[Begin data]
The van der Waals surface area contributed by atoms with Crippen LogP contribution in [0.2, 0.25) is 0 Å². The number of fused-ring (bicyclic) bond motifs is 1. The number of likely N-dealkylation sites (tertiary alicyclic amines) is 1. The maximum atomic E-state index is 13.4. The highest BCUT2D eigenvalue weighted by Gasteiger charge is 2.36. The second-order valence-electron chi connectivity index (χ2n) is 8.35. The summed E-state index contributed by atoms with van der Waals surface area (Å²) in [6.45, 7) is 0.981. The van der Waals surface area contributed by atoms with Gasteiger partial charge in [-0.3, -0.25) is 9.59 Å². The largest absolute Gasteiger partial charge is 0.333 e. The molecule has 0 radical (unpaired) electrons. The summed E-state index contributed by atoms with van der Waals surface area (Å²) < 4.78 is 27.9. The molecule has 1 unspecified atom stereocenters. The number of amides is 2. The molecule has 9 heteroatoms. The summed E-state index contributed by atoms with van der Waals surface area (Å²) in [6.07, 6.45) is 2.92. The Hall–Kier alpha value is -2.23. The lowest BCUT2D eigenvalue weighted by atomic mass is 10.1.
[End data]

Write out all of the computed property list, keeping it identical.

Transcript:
The van der Waals surface area contributed by atoms with Crippen LogP contribution in [0.2, 0.25) is 0 Å². The number of fused-ring (bicyclic) bond motifs is 1. The number of likely N-dealkylation sites (tertiary alicyclic amines) is 1. The maximum atomic E-state index is 13.4. The highest BCUT2D eigenvalue weighted by Gasteiger charge is 2.36. The second-order valence-electron chi connectivity index (χ2n) is 8.35. The summed E-state index contributed by atoms with van der Waals surface area (Å²) in [6.45, 7) is 0.981. The van der Waals surface area contributed by atoms with Gasteiger partial charge in [-0.3, -0.25) is 9.59 Å². The largest absolute Gasteiger partial charge is 0.333 e. The molecule has 0 radical (unpaired) electrons. The summed E-state index contributed by atoms with van der Waals surface area (Å²) < 4.78 is 27.9. The molecule has 1 unspecified atom stereocenters. The number of amides is 2. The molecule has 9 heteroatoms. The summed E-state index contributed by atoms with van der Waals surface area (Å²) in [6.07, 6.45) is 2.92. The Hall–Kier alpha value is -2.23. The lowest BCUT2D eigenvalue weighted by atomic mass is 10.1.